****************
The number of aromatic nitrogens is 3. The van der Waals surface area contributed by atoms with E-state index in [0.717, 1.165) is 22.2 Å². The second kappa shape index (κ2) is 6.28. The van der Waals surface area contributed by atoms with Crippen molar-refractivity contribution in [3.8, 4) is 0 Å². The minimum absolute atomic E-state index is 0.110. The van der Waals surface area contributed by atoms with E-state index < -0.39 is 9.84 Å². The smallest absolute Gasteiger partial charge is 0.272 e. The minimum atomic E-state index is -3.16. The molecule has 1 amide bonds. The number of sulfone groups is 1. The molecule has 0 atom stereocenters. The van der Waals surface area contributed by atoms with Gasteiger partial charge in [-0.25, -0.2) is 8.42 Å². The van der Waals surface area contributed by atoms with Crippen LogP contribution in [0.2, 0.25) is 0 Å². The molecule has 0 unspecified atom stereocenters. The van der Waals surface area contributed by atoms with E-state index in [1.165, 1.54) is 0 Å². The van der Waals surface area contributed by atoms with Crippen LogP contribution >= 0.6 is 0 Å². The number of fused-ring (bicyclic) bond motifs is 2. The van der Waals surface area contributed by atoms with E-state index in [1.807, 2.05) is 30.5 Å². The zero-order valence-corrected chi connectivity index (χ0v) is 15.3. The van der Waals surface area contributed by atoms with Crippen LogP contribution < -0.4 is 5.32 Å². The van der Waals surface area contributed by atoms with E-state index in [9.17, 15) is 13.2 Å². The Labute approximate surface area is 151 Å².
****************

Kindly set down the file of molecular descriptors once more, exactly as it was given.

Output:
The number of aromatic nitrogens is 3. The van der Waals surface area contributed by atoms with E-state index in [0.717, 1.165) is 22.2 Å². The second kappa shape index (κ2) is 6.28. The van der Waals surface area contributed by atoms with Crippen molar-refractivity contribution in [3.8, 4) is 0 Å². The minimum absolute atomic E-state index is 0.110. The van der Waals surface area contributed by atoms with E-state index < -0.39 is 9.84 Å². The smallest absolute Gasteiger partial charge is 0.272 e. The minimum atomic E-state index is -3.16. The molecule has 1 amide bonds. The number of sulfone groups is 1. The molecule has 0 atom stereocenters. The van der Waals surface area contributed by atoms with Gasteiger partial charge in [-0.25, -0.2) is 8.42 Å². The van der Waals surface area contributed by atoms with Crippen LogP contribution in [0.2, 0.25) is 0 Å². The molecule has 0 unspecified atom stereocenters. The van der Waals surface area contributed by atoms with E-state index in [1.165, 1.54) is 0 Å². The van der Waals surface area contributed by atoms with Crippen LogP contribution >= 0.6 is 0 Å². The number of fused-ring (bicyclic) bond motifs is 2. The van der Waals surface area contributed by atoms with E-state index in [1.807, 2.05) is 30.5 Å². The zero-order valence-corrected chi connectivity index (χ0v) is 15.3. The van der Waals surface area contributed by atoms with Crippen LogP contribution < -0.4 is 5.32 Å². The van der Waals surface area contributed by atoms with E-state index in [9.17, 15) is 13.2 Å². The Labute approximate surface area is 151 Å².